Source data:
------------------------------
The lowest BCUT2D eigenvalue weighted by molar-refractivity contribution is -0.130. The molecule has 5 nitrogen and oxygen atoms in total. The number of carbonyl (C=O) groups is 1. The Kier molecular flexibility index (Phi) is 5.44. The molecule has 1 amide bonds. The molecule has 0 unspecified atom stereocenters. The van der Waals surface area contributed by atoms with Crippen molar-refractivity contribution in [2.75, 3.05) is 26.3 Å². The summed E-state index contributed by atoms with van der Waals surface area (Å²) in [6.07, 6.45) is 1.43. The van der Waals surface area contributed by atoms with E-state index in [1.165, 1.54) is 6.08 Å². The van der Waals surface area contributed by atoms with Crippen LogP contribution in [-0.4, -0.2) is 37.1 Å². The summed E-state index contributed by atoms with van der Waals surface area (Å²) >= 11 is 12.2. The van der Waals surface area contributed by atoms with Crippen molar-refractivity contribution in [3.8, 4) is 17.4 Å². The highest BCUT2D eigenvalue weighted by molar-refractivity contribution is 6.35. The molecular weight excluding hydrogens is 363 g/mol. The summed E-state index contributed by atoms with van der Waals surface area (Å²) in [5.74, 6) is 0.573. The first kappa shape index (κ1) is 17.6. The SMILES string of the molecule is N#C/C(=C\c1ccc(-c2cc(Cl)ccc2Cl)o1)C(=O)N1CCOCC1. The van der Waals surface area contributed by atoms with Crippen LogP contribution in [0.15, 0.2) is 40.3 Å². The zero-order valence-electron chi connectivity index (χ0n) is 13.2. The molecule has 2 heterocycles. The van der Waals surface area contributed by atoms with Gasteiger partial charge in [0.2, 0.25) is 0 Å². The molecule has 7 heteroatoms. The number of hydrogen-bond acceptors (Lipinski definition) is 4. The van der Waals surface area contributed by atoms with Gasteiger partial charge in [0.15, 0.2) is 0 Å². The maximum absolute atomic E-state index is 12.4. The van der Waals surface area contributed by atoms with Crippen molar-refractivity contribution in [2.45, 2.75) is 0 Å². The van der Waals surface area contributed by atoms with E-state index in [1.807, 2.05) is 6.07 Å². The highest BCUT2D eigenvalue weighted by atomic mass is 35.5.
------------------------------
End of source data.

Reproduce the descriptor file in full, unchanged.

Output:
The lowest BCUT2D eigenvalue weighted by molar-refractivity contribution is -0.130. The molecule has 5 nitrogen and oxygen atoms in total. The number of carbonyl (C=O) groups is 1. The Kier molecular flexibility index (Phi) is 5.44. The molecule has 1 amide bonds. The molecule has 0 unspecified atom stereocenters. The van der Waals surface area contributed by atoms with Crippen molar-refractivity contribution in [2.75, 3.05) is 26.3 Å². The summed E-state index contributed by atoms with van der Waals surface area (Å²) in [6.07, 6.45) is 1.43. The van der Waals surface area contributed by atoms with E-state index in [1.165, 1.54) is 6.08 Å². The van der Waals surface area contributed by atoms with Crippen LogP contribution in [-0.4, -0.2) is 37.1 Å². The summed E-state index contributed by atoms with van der Waals surface area (Å²) >= 11 is 12.2. The van der Waals surface area contributed by atoms with Crippen molar-refractivity contribution in [3.8, 4) is 17.4 Å². The highest BCUT2D eigenvalue weighted by molar-refractivity contribution is 6.35. The molecular weight excluding hydrogens is 363 g/mol. The summed E-state index contributed by atoms with van der Waals surface area (Å²) in [5.74, 6) is 0.573. The first kappa shape index (κ1) is 17.6. The SMILES string of the molecule is N#C/C(=C\c1ccc(-c2cc(Cl)ccc2Cl)o1)C(=O)N1CCOCC1. The van der Waals surface area contributed by atoms with Crippen LogP contribution in [0.15, 0.2) is 40.3 Å². The zero-order valence-electron chi connectivity index (χ0n) is 13.2. The molecule has 2 heterocycles. The van der Waals surface area contributed by atoms with Gasteiger partial charge in [0.2, 0.25) is 0 Å². The molecule has 7 heteroatoms. The number of hydrogen-bond acceptors (Lipinski definition) is 4. The van der Waals surface area contributed by atoms with Gasteiger partial charge in [0.15, 0.2) is 0 Å². The maximum absolute atomic E-state index is 12.4. The van der Waals surface area contributed by atoms with Crippen molar-refractivity contribution in [2.45, 2.75) is 0 Å². The van der Waals surface area contributed by atoms with E-state index in [1.807, 2.05) is 6.07 Å². The highest BCUT2D eigenvalue weighted by atomic mass is 35.5.